Alexander Street Baptist Church

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Alexander Street Baptist Church in 1887

Alexander Street Baptist Church was a Baptist church in Toronto, Ontario, Canada located on the south side of Alexander Street between Yonge and Church streets.[1] The congregation was founded in 1866 and the church building, designed by Henry Langley, was completed the following year. When the congregation relocated in 1888, it was sold to the Anglican Church and eventually demolished in the mid-1950s.

History[edit]

Alexander Street Baptist Church was founded in October 1866 (1866-10) by about 20 members from Bond Street Baptist Church. Alexander Street was the first congregation of what was to be many Baptist congregations formed in the next 40–50 years within Toronto from the original Bond Street congregation. The church building, designed in the Gothic Revival style by the architectural firm of Thomas Gundry and Henry Langley, was completed in 1867 and seated 480 people.[2] The $10,500 cost of its construction was largely met by a donation from Thomas Laily who owned a wholesale clothing business in Toronto. Laily was also a major contributor to the church's running expenses over the years.[3][4]

George McNutt (1867) was the first pastor of Alexander Street Baptist Church. (Hoyes Lloyd the editor of the Canadian Baptist since 1863 had been the interim pastor in 1866 and was formerly from Port Hope, Ontario). Andrew Heber Munro became its second pastor in 1869 and remained in his post for seven years, leaving to take over the pastorship of the First Baptist Church in Montreal.[5] Following Munro's departure, the church was without a pastor for year until the arrival of his successor, Joshua Denovan (1829-1901) in 1878 who served until 1893 after the congregation had relocated (he resigned briefly due to health from 1888-1892 and W. H. Cline served in the interim). According to John Ross Robertson writing in Landmarks of Toronto:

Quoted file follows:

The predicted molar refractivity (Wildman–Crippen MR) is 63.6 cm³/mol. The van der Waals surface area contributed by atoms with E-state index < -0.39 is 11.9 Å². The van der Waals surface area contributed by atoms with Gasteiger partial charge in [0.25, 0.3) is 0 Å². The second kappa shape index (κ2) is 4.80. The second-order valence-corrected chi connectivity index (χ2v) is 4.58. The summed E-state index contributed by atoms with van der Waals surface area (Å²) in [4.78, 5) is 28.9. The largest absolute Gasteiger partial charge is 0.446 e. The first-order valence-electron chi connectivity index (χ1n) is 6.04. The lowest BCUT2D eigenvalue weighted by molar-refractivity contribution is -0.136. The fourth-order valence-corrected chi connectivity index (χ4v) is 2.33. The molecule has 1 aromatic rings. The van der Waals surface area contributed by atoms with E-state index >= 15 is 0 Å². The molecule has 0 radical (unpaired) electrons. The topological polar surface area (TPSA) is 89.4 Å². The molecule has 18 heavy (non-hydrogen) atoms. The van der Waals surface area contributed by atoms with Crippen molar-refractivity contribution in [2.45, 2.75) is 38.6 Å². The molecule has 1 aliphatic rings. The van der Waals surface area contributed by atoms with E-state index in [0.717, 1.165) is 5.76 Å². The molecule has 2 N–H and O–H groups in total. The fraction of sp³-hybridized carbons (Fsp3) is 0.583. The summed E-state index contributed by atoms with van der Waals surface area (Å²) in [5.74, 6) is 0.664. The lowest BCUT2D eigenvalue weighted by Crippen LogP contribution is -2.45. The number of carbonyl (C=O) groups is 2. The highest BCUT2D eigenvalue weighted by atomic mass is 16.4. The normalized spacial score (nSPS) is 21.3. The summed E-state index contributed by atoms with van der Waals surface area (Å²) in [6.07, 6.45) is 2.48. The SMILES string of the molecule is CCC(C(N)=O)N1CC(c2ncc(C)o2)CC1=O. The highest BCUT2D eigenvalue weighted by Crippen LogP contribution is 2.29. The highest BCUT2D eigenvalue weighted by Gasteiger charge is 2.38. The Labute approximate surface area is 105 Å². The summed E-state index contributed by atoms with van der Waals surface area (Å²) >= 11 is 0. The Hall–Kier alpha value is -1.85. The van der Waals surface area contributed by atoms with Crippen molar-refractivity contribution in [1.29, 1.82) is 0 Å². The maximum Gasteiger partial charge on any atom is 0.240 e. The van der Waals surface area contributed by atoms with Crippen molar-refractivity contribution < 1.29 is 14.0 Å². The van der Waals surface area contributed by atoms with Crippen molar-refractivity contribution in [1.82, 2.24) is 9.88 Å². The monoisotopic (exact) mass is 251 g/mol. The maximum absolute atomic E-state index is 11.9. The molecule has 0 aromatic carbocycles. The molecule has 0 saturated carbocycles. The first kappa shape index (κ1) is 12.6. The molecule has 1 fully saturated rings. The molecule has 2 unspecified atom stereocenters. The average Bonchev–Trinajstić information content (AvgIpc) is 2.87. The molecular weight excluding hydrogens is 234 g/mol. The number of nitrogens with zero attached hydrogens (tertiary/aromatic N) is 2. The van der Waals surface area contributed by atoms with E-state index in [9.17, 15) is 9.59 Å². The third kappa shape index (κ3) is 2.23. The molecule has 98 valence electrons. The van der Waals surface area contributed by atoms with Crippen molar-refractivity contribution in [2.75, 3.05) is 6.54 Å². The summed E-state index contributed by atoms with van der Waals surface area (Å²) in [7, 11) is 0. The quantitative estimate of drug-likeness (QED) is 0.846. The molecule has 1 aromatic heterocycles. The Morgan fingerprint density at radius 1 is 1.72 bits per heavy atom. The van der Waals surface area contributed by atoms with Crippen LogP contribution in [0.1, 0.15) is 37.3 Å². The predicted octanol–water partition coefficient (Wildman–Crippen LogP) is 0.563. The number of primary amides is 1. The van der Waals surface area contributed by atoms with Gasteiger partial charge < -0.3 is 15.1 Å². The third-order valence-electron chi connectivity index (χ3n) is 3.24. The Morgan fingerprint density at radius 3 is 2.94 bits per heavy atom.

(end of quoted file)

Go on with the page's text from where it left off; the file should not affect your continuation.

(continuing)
The coming of Mr. Denovan at once infused new life into the church, and it reconstructed itself and entered upon a career of remarkable activity and, in one sense, has done a work that no other church in this city has accomplished. The Alexander street church occupies a unique position on the mission work, and has gained for itself a most enviable reputation in this respect. With a spirit of self-sacrifice, distinctively Christian and yet exceptional among churches, it has given away one dollar for missions for every dollar spent for its own upbuilding. In other Baptist churches $13 is used for the home church to $1 for missions, and in others $7 to $1.[6]

The church sponsored a mission school outreach at Dovercourt Road Baptist Church which began in 1879 and organized as a congregation in April 1881. A building was eventually opened for use in September 1889 at the north-west corner of Dovercourt road and Argyle street.[7] An outreach was also begun at 148 Tecumseth Street south (west of Queen and Bathurst streets) (also called Memorial Baptist Church), which is today occupied by the Ukrainian Baptist Church congregation.

In 1888 the Alexander Street congregation experienced growth and decided to relocate and build a new church at Jarvis and Wellesley Streets. The new church building opened in 1889 and was renamed Immanuel Baptist Church.[8] The Alexander Street church building was sold to the Anglican Church in 1888. It was demolished in the mid-1950s when the south side of Alexander Street was razed to make way for the City Park apartment complex.[2]

Notes and references[edit]

  1. ^ "Photo 18G". Aerial photographs 1947. City of Toronto Archives. 1947. Retrieved 2012-03-10. 
  2. ^ a b "Alexander Street Baptist Church". Toronto's Sanctuaries, Church Designs by Henry Langley. Toronto Public Library. Retrieved 2012-03-10. 
  3. ^ Robertson (1904) pp. 437
  4. ^ Cathcart (1881) pp. 667-668
  5. ^ Cathcart (1881) p. 823
  6. ^ Robertson (1904) pp. 437-438
  7. ^ "History". About. Dovercourt Baptist Church. Retrieved 2012-03-10. 
  8. ^ "A History of Immanuel Baptist Church". Immanuel Baptist Church. Retrieved 2012-03-10. 

Sources[edit]

Coordinates: 43°39′47″N 79°22′54.5″W / 43.66306°N 79.381806°W / 43.66306; -79.381806